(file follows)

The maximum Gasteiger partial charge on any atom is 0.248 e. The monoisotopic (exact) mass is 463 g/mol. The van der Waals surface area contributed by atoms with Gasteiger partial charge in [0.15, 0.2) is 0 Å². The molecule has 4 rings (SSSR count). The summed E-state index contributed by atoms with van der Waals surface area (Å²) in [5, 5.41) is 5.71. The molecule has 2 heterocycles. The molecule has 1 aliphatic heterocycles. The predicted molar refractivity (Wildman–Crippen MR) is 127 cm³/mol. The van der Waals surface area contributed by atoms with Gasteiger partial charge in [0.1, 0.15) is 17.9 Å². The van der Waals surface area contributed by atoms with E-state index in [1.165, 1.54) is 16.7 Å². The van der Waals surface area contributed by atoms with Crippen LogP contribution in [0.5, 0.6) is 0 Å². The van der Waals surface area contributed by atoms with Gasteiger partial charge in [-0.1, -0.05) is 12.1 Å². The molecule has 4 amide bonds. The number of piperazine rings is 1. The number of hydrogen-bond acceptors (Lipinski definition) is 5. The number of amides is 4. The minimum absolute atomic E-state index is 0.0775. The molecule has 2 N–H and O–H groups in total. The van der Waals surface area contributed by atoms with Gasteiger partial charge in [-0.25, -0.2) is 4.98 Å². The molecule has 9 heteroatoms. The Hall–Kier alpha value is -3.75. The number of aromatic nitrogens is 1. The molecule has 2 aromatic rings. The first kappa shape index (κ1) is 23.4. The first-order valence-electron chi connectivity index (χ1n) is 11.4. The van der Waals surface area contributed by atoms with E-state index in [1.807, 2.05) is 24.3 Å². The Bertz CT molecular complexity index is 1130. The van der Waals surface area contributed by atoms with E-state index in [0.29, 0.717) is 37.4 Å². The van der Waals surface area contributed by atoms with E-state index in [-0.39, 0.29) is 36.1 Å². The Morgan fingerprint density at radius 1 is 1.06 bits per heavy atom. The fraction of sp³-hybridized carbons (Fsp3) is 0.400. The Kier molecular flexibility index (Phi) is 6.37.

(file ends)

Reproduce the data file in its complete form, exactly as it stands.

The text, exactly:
The maximum Gasteiger partial charge on any atom is 0.248 e. The monoisotopic (exact) mass is 463 g/mol. The van der Waals surface area contributed by atoms with Gasteiger partial charge in [0.15, 0.2) is 0 Å². The molecule has 4 rings (SSSR count). The summed E-state index contributed by atoms with van der Waals surface area (Å²) in [5, 5.41) is 5.71. The molecule has 2 heterocycles. The molecule has 1 aliphatic heterocycles. The predicted molar refractivity (Wildman–Crippen MR) is 127 cm³/mol. The van der Waals surface area contributed by atoms with Gasteiger partial charge in [0.1, 0.15) is 17.9 Å². The van der Waals surface area contributed by atoms with E-state index in [1.165, 1.54) is 16.7 Å². The van der Waals surface area contributed by atoms with Crippen LogP contribution in [0.5, 0.6) is 0 Å². The van der Waals surface area contributed by atoms with Gasteiger partial charge in [-0.1, -0.05) is 12.1 Å². The molecule has 4 amide bonds. The number of piperazine rings is 1. The number of hydrogen-bond acceptors (Lipinski definition) is 5. The number of amides is 4. The minimum absolute atomic E-state index is 0.0775. The molecule has 2 N–H and O–H groups in total. The van der Waals surface area contributed by atoms with Gasteiger partial charge in [-0.25, -0.2) is 4.98 Å². The molecule has 9 heteroatoms. The Hall–Kier alpha value is -3.75. The number of aromatic nitrogens is 1. The molecule has 2 aromatic rings. The first kappa shape index (κ1) is 23.4. The first-order valence-electron chi connectivity index (χ1n) is 11.4. The van der Waals surface area contributed by atoms with E-state index in [1.807, 2.05) is 24.3 Å². The Bertz CT molecular complexity index is 1130. The van der Waals surface area contributed by atoms with E-state index in [0.29, 0.717) is 37.4 Å². The van der Waals surface area contributed by atoms with E-state index in [-0.39, 0.29) is 36.1 Å². The Morgan fingerprint density at radius 1 is 1.06 bits per heavy atom. The fraction of sp³-hybridized carbons (Fsp3) is 0.400. The Kier molecular flexibility index (Phi) is 6.37.